This week I was off to Dallas to test the Mitsubishi Montero Sport LS 2WD utility vehicle. It was a wonderful trip and in general this utility car is a strong competitor to all the others out there. But I have to digress a bit and tell you a little story. I did something I’ve never done before in my life.
I locked the keys in the car. But not to worry, I left them in the ignition. Better yet, I left the damn thing running. Surely they wouldn’t manufacturer a car that would let me do all that. Right…guess again. You can do that. Since this was a new experience for me, I got real nervous. What if it heats up, catches on fire, or some such disaster? Should I break the window now or wait for smoke? I checked my purse to see if I had another set of keys. Just kidding…. Press cars only come with one set of keys. If they can put a man on the moon you’d think they could find a way to keep dummies like me from doing this. How could they allow the door to be locked with the keys in the ignition, engine running and me not be in the car?
Also, why do they make these cars so damn quiet? I didn’t even find out it was still running until the guy came with the “Slim-Jim” break in tools. You can imagine how relieved I felt when I learned the parking facility had the tools, but there’s good news and bad news. It was good they had the tools, but it was bad when they couldn’t get past some new stuff Mitsubishi put in the doors to prevent such break-ins. The guy quit trying after a half hour and called a professional criminal. You know, the guys the car companies are protecting us against. You guessed it; the new gadgets slowed the criminal down for about 30 seconds. Just kidding about the criminal. It was actually an Auto Club guy that came out after about an hour (stuck in traffic) and when I turned the engine off it had been more than an hour. No smoke, no fire and no sweat–I had left the air conditioning on too. In fact the engine temperature gauge didn’t move at all…but you know the gas gauge did.
Well, after that little fiasco I was madder at me than at Mitsubishi. I hope the Congress doesn’t read this. They might want to pass another law. No locking your keys in the car, or manufacturers must prevent dummies like me from doing that.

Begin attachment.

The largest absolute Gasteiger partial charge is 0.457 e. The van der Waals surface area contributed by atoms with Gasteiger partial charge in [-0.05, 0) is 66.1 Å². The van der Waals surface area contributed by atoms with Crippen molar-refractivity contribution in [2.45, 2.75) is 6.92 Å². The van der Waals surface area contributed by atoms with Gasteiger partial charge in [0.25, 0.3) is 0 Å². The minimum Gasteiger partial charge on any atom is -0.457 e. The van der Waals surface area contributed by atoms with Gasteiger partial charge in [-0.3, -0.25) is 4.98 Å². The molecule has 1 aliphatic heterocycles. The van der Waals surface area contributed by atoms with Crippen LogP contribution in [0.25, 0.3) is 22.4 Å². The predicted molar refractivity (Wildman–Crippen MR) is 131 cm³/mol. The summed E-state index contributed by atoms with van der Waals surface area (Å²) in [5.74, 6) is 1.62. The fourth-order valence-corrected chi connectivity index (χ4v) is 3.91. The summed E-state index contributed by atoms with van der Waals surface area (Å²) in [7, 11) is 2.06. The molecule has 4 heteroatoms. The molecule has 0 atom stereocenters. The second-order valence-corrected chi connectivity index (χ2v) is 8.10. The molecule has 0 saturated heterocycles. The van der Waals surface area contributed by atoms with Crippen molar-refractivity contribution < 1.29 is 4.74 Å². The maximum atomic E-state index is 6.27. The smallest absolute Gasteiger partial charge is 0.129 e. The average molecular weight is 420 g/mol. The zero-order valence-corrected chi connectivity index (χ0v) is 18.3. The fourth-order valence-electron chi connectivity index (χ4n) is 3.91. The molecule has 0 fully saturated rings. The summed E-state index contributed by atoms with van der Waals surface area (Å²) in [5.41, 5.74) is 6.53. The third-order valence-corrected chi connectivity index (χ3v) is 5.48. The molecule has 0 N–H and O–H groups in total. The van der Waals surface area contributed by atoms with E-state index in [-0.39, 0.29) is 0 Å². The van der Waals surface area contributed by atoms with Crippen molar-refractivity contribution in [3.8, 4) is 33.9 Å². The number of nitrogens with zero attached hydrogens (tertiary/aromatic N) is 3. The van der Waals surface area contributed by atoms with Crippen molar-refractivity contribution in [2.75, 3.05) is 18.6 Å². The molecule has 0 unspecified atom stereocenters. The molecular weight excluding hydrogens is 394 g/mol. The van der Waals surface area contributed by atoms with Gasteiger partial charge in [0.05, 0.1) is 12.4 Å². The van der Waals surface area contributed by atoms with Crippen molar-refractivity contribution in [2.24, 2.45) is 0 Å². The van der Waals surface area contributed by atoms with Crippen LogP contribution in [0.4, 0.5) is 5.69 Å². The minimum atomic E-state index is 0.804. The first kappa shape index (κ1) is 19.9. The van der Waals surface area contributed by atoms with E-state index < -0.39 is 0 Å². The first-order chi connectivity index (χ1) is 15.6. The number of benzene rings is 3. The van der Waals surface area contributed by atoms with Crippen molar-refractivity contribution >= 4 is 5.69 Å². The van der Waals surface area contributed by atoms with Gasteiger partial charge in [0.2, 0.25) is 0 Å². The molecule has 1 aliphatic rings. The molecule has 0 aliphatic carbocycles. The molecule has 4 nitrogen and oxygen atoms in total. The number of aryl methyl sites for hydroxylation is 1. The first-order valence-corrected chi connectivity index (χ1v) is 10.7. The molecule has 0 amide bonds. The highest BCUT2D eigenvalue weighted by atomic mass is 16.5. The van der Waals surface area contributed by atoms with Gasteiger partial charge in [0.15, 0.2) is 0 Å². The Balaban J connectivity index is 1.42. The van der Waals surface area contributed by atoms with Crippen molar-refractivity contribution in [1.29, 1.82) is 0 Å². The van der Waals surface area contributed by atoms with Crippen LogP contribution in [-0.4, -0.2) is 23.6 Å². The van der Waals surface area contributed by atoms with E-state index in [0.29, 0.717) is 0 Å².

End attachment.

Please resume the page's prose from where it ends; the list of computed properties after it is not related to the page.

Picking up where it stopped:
The Montero Sport is a smaller version of the original Montero and is offered in four models; the ES 2WD 2.4 liter 4-cylinder engine, the LS 2WD, the LS 4WD and the XLS 4WD which are powered by the 3.0 liter V6 engine. It is a five-passenger utility that competes with the Nissan Pathfinder (that I liked a lot), the Toyota 4Runner, Honda Passport (I haven’t driven it), Isuzu Rodeo, Chevrolet Blazer (one of my favorites) and the Jeep Cherokee (the granddaddy of them all). I got a good feeling from this sport utility and recommend you keep it in your line-up if you’re looking for one of these very versatile vehicles.
3.0 Liter 24 Valve V6 engine, 4-speed automatic trans, power steering, front disc and rear drum brakes, dual air bags, child protected rear door locks, AM/FM stereo cassette with 6 speakers, 60/40 split fold rear seat, full cabin carpeting, adj. steering column, dual vanity mirrors, 2-12 V outlets, overhead console and 5,000 lb. tow capacity.
19 City/ 22 Highway
Manufacturers suggested retail price is $21,820. The model I tested included the following options: Anti-lock braking system for $610; premium package including 15 inch alloy wheels, chrome grille, fender flares and side steps, leather wrapped steering wheel, upgraded audio system, and power sunroof for $3,070; power windows, door locks, mirrors and cruise control for $829; 10-disc CD changer for $675; air conditioning, floor mats and cargo net and wheel locks for $1,087 that brought the total to $28,536.
For the dealer nearest you, call 800/222-0037. u
Joe Mavilia is a syndicated columnist with more than 30 years in the automotive industry. He is a member of the Motor Press Guild, Automotive Press Association and Colorado Press Association.